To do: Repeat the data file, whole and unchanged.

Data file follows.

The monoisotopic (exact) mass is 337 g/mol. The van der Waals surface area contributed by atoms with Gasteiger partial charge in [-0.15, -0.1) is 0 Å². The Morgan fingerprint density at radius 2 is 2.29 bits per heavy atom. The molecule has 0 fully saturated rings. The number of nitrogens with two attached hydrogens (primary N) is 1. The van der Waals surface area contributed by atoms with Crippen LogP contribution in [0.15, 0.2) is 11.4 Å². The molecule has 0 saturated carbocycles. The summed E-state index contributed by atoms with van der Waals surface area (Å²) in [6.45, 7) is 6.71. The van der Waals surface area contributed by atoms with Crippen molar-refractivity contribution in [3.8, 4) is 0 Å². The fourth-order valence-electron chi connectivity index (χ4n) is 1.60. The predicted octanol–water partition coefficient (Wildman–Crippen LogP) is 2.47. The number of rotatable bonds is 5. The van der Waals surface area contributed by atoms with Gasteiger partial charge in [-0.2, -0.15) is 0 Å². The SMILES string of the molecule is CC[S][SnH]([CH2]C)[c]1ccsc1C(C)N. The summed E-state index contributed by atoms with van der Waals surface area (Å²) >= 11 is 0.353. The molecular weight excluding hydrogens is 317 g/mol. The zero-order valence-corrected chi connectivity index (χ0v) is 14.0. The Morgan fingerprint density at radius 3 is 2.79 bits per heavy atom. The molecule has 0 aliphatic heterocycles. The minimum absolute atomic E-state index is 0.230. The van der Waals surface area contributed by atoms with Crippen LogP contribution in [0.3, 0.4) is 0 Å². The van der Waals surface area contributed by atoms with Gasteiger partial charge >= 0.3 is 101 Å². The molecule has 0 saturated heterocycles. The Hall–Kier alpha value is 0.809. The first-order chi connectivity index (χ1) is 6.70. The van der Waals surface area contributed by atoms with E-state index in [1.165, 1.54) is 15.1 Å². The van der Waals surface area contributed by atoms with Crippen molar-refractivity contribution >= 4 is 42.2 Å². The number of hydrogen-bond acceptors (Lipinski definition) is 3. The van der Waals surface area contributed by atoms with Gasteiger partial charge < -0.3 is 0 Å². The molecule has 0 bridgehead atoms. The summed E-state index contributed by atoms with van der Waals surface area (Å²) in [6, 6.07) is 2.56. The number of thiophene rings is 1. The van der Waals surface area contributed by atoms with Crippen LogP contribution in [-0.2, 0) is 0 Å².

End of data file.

The monoisotopic (exact) mass is 337 g/mol. The van der Waals surface area contributed by atoms with Gasteiger partial charge in [-0.15, -0.1) is 0 Å². The Morgan fingerprint density at radius 2 is 2.29 bits per heavy atom. The molecule has 0 fully saturated rings. The number of nitrogens with two attached hydrogens (primary N) is 1. The van der Waals surface area contributed by atoms with Crippen LogP contribution in [0.15, 0.2) is 11.4 Å². The molecule has 0 saturated carbocycles. The summed E-state index contributed by atoms with van der Waals surface area (Å²) in [6.45, 7) is 6.71. The van der Waals surface area contributed by atoms with Crippen molar-refractivity contribution in [3.8, 4) is 0 Å². The fourth-order valence-electron chi connectivity index (χ4n) is 1.60. The predicted octanol–water partition coefficient (Wildman–Crippen LogP) is 2.47. The number of rotatable bonds is 5. The van der Waals surface area contributed by atoms with Gasteiger partial charge in [-0.2, -0.15) is 0 Å². The SMILES string of the molecule is CC[S][SnH]([CH2]C)[c]1ccsc1C(C)N. The summed E-state index contributed by atoms with van der Waals surface area (Å²) >= 11 is 0.353. The molecular weight excluding hydrogens is 317 g/mol. The zero-order valence-corrected chi connectivity index (χ0v) is 14.0. The Morgan fingerprint density at radius 3 is 2.79 bits per heavy atom. The molecule has 0 aliphatic heterocycles. The minimum absolute atomic E-state index is 0.230. The van der Waals surface area contributed by atoms with Crippen LogP contribution in [0.3, 0.4) is 0 Å². The van der Waals surface area contributed by atoms with Gasteiger partial charge >= 0.3 is 101 Å². The molecule has 0 saturated heterocycles. The Hall–Kier alpha value is 0.809. The first-order chi connectivity index (χ1) is 6.70. The van der Waals surface area contributed by atoms with E-state index in [1.165, 1.54) is 15.1 Å². The van der Waals surface area contributed by atoms with Crippen molar-refractivity contribution >= 4 is 42.2 Å². The number of hydrogen-bond acceptors (Lipinski definition) is 3. The van der Waals surface area contributed by atoms with Gasteiger partial charge < -0.3 is 0 Å². The molecule has 0 bridgehead atoms. The summed E-state index contributed by atoms with van der Waals surface area (Å²) in [6, 6.07) is 2.56. The number of thiophene rings is 1. The van der Waals surface area contributed by atoms with Crippen LogP contribution in [-0.2, 0) is 0 Å².